Both the hybrids and irons include the SP-1000 Shaft, with TORAYCA T1100G carbon fiber and NANOALLOY resin. The hybrids and irons also feature weight savings in the grip and club head, with the aim of increasing swing speed.

With an expanded toe and narrowed heel, plus a crown step that moves weight low and deep, XXIO claim that this is their most forgiving suite of Prime hybrids. While with two high-density tungsten nickel sole weights and an overall profile that is 3mm shorter than the previous model, the company also claims to have created their most forgiving irons yet.

Speaking on the new XXIO Prime series, Chuck Thiry stated

“XXIO Prime is, quite frankly, the most unique and beneficial product ever available to moderate swing speed players. Period. People might think that is marketing hype, but they simply haven’t hit Prime yet.”

Both the XXIO Prime hybrids and irons will hit retail stores on March 1. The Prime hybrids will cost $379.99, while a single graphite iron will be available for $259.99.

 

 

 

 

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Equipment

SPOTTED: 2019 Mitsubishi shafts

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The Diamana shaft line from Mitsubishi Chemical is probably one of the most iconic in the sport. Released in 2005, Blueboard, Whiteboard, and Redboard, were the first generation of shafts.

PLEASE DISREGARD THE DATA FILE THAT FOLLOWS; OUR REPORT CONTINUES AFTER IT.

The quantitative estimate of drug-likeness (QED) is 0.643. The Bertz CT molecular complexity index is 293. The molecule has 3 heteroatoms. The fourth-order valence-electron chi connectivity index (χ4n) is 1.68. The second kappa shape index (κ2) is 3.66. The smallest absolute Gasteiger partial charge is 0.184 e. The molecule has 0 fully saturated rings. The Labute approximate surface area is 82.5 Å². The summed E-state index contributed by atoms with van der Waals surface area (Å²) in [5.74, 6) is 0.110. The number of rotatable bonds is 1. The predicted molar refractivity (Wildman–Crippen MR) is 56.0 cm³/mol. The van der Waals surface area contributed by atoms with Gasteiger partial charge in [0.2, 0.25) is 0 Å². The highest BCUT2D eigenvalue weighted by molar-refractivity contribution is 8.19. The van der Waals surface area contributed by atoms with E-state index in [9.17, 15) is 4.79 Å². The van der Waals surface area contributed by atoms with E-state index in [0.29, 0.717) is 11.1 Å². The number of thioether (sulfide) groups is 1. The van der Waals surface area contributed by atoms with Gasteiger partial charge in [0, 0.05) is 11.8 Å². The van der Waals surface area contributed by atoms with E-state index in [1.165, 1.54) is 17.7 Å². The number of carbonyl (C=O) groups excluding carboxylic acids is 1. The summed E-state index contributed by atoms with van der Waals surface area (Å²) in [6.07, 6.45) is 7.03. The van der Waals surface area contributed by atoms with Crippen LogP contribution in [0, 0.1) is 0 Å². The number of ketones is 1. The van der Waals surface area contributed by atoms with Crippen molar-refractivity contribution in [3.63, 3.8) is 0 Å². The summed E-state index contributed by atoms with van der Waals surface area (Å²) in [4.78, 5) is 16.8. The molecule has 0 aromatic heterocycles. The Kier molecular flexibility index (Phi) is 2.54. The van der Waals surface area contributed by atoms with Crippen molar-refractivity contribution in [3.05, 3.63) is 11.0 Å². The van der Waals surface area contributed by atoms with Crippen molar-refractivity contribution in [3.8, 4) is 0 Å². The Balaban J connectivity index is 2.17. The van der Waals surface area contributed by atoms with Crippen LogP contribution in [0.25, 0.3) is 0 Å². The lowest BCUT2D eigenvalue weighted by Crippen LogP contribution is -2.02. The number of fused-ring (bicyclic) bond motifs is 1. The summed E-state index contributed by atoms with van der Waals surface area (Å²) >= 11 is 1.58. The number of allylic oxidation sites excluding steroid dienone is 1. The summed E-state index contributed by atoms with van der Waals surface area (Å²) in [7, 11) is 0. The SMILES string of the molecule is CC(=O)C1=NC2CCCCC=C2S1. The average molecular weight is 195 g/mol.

Photos of the full fourth generation Diamana lineup, offering new materials and technology, along with new names, have surfaced in the GolfWRX forums. Like previous generations, each color shaft offers different ball flight and spin characteristics.

“RF” is the highest launching and spinning in the Diamana line, offering high launch and mid spin, while the “BF” is the mid-launch and mid/low-spin model. Finally, the “DF” is mid/low-launching and the lowest-spinning shaft in the lineup.

All of the fourth generation Diamana shafts use updated technologies and materials that you would expect from a premium lineup. DIALEAD pitch fiber is helps reduce shaft deformation, while still producing exceptional energy transfer.

Each shaft contains MR70 carbon fiber that is 20 percent stronger than conventional materials and Boron fiber for its compression strength and shaft reinforcement. ION plating has been done before in the Diamana line, in vacuum chambers — silver alloy ions are bonded to the shaft to give it a chrome-like finish that can’t be replicated by paint.

See what GolfWRX Members are saying in the forums.